International Recruitment and the challenges of time zones
A few years ago, I was having panic attacks trying to arrange a video interview. It was pre-lockdown and was probably taking place over Skype, so much less of a common occurrence than today. The client was in Mexico, the candidate in continental Europe and I was here, in the UK. Unfortunately for me, I wasn’t dealing with only the three time zones. The following week the clocks were going forward or back (I can’t remember which direction it was) but only in the UK and Europe, not in Mexico which was happening the following week. Still with me? I didn’t find that out right away having naively assumed that everyone who did it, did it together. I was dealing with calendar apps that didn’t always properly sync to the right time, adjusted for the country I sent the invitations to, so I had to be careful to be clear in correspondence. I had to plan ahead, whilst also ensuring that both the client and candidate knew I had planned ahead and didn’t account for it themselves which was super stressful. Recently Mexico has changed their law on daylight savings and most of the country (but not all of it) is on the same time all year round. We’ve now just started recruiting in Mexico again and you can read more about that here.
In another notable instance of time zone stress I was recruiting in the USA for a remote working job and had three candidates interviewing on the same day at the same time from their perspective because each candidate was in a different state an hour apart. I had to schedule three interviews all at the same time for the candidates but at different times from a UK perspective. The client was in the UK, recruiting for the US so that made it both easier and more difficult all at once.
Despite waking up in the middle of the night on occasion worried that I have told a candidate a meet was at 10am EST when I meant EDT or even worse CDT, I love recruiting internationally.
Clients usually come to us outside of the UK when they have a problem to solve – quite often that they want to recruit outside of their local market (and from a different country or another US state) or that they are recruiting into a jurisdiction where they don’t currently have an office. Also, and increasingly, where they have used local recruiters in their local market and haven’t found solutions, so they’ve come to us as a fresh pair of eyes.
International recruitment requires a lot of research and preparation, I’ve previously learnt quite a lot about the tax advantages of the UAE or the immigration system of New Zealand. At times it can be tedious, particularly in a market where we’ve been starting from scratch. You must contact a lot of people to help your client out and sending out multiple messages can be both time-consuming and quite frankly not the most challenging use of your brain. However, when it pays off, when you find a solution via a combination of due diligence, networking and perseverance it’s tremendously gratifying. My colleague and I recruited two people in Tokyo once in a matter of a few weeks from a complete standing start and no Japanese language skills, it’s surprising sometimes how a little creativity can help. And to recruit internationally credibly, you need to travel. For the most part, for my colleagues and I that means IP conferences. IP is such a welcoming and inclusive community you can dramatically increase your profile by just showing up (and knowing people all around the world has been useful for non-work-related reasons on occasion). This international networking strategy we think has given us a competitive edge and an understanding of the world you don’t get even from visiting a country. The challenges of recruiting and speaking to locals about recruiting definitely gives a widely different perspective. I’m well versed on conversation topics, although I confess, I know a great deal more about the US election system than I do the Columbian but there’s time to learn! Today as I write we have an opportunity in Spain for a German-speaking Trademark Lawyer, two opportunities in Ireland for electronics patent attorneys, the aforementioned Mexico position, and pending projects for patent attorneys in the US and business development people in South Korea and Japan. Oh, and we have lots of candidates who want to move internationally too – UK attorneys wanting to work in Munich, South Africans wanting to move to Europe, and EU citizens fancying a country hop.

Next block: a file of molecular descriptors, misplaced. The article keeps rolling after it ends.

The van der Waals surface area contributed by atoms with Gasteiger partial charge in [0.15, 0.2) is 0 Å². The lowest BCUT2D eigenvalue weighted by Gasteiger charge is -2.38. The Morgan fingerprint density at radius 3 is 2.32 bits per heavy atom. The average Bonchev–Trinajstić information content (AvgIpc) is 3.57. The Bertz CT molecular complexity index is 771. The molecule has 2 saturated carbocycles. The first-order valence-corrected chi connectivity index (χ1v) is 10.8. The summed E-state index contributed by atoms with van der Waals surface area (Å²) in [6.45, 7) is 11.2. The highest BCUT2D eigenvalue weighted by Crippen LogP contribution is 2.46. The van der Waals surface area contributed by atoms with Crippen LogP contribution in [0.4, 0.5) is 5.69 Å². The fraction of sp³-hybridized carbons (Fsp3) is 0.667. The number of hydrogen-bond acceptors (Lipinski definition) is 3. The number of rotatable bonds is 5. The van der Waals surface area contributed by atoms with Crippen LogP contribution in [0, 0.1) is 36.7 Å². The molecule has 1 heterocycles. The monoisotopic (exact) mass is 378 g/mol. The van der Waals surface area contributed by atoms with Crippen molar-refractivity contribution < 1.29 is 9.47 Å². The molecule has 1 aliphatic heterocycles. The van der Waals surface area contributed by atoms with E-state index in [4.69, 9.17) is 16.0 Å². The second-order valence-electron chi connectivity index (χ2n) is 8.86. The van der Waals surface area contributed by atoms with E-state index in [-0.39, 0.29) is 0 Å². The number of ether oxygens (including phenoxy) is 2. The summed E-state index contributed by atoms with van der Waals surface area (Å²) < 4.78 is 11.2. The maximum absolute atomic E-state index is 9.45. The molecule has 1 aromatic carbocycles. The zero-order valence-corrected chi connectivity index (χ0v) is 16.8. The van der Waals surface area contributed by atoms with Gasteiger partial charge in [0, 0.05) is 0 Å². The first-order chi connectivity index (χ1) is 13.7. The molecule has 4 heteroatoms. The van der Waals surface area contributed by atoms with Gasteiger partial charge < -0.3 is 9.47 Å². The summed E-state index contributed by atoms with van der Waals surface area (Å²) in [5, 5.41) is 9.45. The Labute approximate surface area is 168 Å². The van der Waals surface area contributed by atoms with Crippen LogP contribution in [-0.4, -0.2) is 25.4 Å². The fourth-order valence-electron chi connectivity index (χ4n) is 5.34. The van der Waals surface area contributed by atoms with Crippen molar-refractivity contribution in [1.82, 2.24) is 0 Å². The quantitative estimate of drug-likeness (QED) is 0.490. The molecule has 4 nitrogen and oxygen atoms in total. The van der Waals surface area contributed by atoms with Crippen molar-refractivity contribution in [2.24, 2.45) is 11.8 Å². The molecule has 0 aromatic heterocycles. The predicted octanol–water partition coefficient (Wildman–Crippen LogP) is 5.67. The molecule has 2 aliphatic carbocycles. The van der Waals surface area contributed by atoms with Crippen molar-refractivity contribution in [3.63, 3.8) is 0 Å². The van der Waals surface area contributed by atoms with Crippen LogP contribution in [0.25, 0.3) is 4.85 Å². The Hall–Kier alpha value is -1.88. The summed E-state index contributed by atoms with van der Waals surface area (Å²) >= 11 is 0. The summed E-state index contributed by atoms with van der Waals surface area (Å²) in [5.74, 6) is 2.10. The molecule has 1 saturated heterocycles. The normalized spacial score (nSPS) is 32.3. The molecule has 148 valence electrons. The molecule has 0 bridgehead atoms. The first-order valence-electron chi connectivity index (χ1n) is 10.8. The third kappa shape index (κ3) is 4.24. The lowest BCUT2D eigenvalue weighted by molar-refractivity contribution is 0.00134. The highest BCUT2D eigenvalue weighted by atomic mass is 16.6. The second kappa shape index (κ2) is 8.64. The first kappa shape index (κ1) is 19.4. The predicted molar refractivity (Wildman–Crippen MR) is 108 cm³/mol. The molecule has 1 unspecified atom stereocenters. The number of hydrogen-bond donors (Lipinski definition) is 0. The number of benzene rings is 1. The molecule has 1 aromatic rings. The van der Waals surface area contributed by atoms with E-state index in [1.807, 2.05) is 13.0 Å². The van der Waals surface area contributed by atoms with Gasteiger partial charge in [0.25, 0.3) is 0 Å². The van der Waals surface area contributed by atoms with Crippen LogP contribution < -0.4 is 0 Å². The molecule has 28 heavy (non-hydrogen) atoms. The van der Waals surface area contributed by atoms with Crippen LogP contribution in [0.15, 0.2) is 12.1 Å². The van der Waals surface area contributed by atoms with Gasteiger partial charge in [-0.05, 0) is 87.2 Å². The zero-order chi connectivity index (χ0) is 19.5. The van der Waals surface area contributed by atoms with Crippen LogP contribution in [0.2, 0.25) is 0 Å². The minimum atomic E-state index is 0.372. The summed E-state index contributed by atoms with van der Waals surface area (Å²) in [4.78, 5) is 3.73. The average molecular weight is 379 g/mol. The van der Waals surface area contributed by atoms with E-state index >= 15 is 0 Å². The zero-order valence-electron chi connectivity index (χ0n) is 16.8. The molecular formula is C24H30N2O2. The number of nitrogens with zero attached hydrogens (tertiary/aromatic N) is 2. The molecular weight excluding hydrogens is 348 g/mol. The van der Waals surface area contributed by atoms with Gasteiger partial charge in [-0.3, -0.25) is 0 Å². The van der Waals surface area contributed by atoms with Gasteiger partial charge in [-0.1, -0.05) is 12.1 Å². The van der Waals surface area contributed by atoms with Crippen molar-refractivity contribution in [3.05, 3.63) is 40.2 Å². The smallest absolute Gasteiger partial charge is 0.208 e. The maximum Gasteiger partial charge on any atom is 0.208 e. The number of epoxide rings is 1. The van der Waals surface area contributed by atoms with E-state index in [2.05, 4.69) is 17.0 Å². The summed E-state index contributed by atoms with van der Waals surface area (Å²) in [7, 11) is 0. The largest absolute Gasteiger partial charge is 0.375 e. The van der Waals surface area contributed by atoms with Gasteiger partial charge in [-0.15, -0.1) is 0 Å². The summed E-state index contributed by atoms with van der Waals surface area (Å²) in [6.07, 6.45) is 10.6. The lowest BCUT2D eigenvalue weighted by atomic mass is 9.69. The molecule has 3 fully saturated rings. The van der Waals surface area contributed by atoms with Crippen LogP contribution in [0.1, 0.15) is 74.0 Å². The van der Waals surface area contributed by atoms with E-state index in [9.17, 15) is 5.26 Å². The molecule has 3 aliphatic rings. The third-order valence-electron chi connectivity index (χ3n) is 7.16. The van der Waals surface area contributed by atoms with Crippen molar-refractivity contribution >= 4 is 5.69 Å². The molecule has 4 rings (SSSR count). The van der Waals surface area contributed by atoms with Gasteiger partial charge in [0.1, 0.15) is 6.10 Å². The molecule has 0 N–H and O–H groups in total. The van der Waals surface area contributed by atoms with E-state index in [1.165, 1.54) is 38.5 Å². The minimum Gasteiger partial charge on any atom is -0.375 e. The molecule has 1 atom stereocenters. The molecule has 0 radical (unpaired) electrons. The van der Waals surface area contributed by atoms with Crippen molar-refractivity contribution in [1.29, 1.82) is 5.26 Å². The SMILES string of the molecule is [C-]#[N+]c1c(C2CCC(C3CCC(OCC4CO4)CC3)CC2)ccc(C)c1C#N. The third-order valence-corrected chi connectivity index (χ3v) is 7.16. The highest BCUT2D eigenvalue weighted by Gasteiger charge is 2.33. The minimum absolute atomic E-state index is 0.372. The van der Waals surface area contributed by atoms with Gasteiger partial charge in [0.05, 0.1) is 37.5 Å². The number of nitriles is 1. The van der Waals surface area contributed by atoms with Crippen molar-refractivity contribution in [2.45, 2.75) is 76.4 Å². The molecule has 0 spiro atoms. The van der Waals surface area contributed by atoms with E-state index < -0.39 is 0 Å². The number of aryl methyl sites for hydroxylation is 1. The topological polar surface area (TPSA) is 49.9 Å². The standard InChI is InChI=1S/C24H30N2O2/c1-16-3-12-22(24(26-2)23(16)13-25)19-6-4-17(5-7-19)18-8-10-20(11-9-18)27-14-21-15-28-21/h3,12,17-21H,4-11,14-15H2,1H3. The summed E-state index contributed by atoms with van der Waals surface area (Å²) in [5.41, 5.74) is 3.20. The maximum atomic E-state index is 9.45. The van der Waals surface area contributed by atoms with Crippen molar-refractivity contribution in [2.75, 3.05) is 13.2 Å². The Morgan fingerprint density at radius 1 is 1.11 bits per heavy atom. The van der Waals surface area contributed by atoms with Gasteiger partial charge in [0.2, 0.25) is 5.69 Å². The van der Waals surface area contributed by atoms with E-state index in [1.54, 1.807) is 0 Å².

And now we are not only recruiting internationally but also providing social media services to private practices across the world. I would like to think that our many years recruiting in the intellectual property sector means we understand what appeals as a whole and how that can work when building your company page on LinkedIn or producing interesting content. We’ve also moved steadily into video production, producing more dynamic content for firms.
So, if you’re from country A and want to recruit from country B or are in country B wanting to move to country C, or you just want a stunning bit of video – we’re ready and able to help. Just bear with me on telling the time.